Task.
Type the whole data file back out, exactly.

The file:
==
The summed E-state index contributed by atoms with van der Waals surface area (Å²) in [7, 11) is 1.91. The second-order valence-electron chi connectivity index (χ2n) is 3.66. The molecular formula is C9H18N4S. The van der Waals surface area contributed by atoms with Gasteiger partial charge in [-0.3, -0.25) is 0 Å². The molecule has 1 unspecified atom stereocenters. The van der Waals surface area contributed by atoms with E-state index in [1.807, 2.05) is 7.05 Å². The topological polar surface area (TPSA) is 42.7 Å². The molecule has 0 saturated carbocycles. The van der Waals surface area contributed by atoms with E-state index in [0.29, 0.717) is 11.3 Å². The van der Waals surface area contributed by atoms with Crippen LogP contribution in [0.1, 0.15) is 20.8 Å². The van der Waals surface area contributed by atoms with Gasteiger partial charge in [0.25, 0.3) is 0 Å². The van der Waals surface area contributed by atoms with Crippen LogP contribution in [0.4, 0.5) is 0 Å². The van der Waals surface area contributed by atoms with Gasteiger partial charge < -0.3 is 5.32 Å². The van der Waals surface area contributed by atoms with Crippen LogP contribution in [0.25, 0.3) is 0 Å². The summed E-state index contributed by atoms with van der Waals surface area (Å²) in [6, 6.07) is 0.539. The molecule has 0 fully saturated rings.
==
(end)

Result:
The summed E-state index contributed by atoms with van der Waals surface area (Å²) in [7, 11) is 1.91. The second-order valence-electron chi connectivity index (χ2n) is 3.66. The molecular formula is C9H18N4S. The van der Waals surface area contributed by atoms with Gasteiger partial charge in [-0.3, -0.25) is 0 Å². The molecule has 1 unspecified atom stereocenters. The van der Waals surface area contributed by atoms with E-state index in [1.807, 2.05) is 7.05 Å². The topological polar surface area (TPSA) is 42.7 Å². The molecule has 0 saturated carbocycles. The van der Waals surface area contributed by atoms with E-state index in [0.29, 0.717) is 11.3 Å². The van der Waals surface area contributed by atoms with Crippen LogP contribution in [0.1, 0.15) is 20.8 Å². The van der Waals surface area contributed by atoms with Gasteiger partial charge in [0.25, 0.3) is 0 Å². The van der Waals surface area contributed by atoms with Crippen LogP contribution in [0.4, 0.5) is 0 Å². The van der Waals surface area contributed by atoms with Gasteiger partial charge < -0.3 is 5.32 Å². The van der Waals surface area contributed by atoms with Crippen LogP contribution in [0.25, 0.3) is 0 Å². The summed E-state index contributed by atoms with van der Waals surface area (Å²) in [6, 6.07) is 0.539. The molecule has 0 fully saturated rings.